Want to Make Better Financial Decisions? Put Your Phone Away.

If you’re reading this sentence on a smartphone, laptop, or tablet, there’s a good chance that your mind is divided. You’re waiting for the next notification, phone call, or text message you’ve been expecting, and your attention span suffers as a result.

Image from our good friend Carl Richards,  The New York Times

Image from our good friend Carl Richards, The New York Times

When you juggle several interests at once, your brain doesn’t distribute attention equally—it flips from one to the other without fully digesting anything. 

Our smart devices enable (and encourage) nonstop connection to information, entertainment, and people. The internet transformed what was once an information drought into a flood, but there’s a trade-off: we lost the ability to think deeply, particularly when it comes to money.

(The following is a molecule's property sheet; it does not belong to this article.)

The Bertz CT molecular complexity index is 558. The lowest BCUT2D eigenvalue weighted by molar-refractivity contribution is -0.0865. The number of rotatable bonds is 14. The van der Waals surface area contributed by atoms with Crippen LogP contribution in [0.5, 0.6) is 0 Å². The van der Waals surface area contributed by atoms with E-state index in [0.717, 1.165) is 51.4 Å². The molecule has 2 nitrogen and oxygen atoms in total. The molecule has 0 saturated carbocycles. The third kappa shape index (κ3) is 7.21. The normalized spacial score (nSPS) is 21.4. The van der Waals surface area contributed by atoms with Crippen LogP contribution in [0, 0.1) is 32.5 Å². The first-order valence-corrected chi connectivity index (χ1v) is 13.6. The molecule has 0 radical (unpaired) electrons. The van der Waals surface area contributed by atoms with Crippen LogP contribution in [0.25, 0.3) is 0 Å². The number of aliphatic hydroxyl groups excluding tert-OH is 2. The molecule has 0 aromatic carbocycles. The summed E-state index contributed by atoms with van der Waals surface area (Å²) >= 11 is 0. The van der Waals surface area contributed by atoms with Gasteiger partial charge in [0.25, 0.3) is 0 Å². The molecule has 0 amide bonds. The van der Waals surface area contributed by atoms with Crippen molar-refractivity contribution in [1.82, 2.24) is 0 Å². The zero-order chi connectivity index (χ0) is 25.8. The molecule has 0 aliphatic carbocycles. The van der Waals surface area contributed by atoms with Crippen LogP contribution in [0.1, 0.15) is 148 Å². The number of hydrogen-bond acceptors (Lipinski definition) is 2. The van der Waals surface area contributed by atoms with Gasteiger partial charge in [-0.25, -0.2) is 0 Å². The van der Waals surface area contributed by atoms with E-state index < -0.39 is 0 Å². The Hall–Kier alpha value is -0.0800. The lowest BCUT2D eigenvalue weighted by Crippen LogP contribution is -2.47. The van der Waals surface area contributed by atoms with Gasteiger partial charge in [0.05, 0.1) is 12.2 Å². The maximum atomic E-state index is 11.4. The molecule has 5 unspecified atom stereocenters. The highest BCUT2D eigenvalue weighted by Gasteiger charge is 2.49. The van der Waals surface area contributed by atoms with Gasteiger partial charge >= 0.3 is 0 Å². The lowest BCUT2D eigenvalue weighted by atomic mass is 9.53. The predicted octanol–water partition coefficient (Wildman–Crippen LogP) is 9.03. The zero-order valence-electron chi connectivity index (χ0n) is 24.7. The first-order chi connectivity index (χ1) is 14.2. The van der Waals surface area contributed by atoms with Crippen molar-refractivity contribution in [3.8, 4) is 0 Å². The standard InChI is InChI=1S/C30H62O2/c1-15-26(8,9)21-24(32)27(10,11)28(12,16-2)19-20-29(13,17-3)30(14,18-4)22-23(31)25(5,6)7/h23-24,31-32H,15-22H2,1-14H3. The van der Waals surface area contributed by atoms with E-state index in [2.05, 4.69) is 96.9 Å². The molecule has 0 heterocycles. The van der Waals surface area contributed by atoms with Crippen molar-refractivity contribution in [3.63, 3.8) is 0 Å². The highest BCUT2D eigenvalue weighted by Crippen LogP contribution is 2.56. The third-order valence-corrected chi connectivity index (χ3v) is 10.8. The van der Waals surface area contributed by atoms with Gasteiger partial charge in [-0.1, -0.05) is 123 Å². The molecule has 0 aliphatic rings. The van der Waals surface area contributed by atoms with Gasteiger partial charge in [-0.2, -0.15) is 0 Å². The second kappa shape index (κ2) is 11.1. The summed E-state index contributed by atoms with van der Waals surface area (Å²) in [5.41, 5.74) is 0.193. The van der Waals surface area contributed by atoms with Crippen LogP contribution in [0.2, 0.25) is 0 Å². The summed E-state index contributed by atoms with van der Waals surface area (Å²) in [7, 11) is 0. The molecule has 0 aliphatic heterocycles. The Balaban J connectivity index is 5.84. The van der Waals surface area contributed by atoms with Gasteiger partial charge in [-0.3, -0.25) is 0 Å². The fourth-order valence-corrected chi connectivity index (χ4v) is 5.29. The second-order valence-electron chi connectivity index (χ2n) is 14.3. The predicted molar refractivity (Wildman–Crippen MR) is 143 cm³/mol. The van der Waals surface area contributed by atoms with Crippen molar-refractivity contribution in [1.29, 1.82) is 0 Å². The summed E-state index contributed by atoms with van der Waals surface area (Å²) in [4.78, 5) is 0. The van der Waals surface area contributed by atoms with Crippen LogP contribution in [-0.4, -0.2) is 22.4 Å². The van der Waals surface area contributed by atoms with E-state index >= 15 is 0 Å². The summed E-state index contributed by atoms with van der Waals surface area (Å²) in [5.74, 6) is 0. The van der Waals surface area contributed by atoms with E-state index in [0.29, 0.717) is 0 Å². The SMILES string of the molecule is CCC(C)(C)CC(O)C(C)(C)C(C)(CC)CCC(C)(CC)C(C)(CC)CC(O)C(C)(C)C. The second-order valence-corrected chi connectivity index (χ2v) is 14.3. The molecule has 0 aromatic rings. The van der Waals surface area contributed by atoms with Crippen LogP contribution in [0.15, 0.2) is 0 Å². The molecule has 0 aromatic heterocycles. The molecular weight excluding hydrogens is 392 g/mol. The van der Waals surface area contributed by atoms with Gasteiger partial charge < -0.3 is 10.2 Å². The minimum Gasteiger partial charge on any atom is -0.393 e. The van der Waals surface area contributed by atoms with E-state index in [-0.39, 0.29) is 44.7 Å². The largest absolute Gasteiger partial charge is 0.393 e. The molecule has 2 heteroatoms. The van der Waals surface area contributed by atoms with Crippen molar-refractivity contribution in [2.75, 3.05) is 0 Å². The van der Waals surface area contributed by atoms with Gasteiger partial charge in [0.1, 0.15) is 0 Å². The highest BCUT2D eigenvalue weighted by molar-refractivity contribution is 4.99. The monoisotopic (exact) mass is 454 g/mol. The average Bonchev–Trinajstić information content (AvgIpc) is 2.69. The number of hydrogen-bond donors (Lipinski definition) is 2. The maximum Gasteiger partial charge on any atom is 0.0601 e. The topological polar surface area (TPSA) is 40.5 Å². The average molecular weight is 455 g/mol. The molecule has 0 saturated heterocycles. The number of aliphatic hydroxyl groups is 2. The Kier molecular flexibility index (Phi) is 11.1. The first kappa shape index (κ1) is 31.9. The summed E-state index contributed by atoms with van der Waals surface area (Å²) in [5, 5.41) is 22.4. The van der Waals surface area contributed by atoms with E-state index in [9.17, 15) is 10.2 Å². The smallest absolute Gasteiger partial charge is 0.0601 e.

Preliminary research from the UCLA Anderson School of Management found that people perform worse on financial literacy tests when answering the questions on a mobile device compared to others who take the same test on paper. Their theory is that the mere presence of a smartphone splinters one’s attention span, leaving fewer resources available for deep thought.

Important decisions about wealth management and retirement require careful deliberation, especially when there are difficult trade-offs involved. But in our get-it-yesterday culture, financial wellbeing is often lumped into the same category as sports scores and Facebook notifications.

What’s more, financial apps (especially ones that are allowed to send notifications) turn us into lab rats constantly pressing a lever to satisfy our curiosity. These shiny toys might promise to keep us in the know, but more often than not they prevent us from Taking The Long View.

There’s no app for that.

There’s no shortage of tips and tricks to make you financially savvy, but the most effective way to make better financial decisions could be as simple as keeping your phone on a charger instead of in your pocket.

PJ McDaniel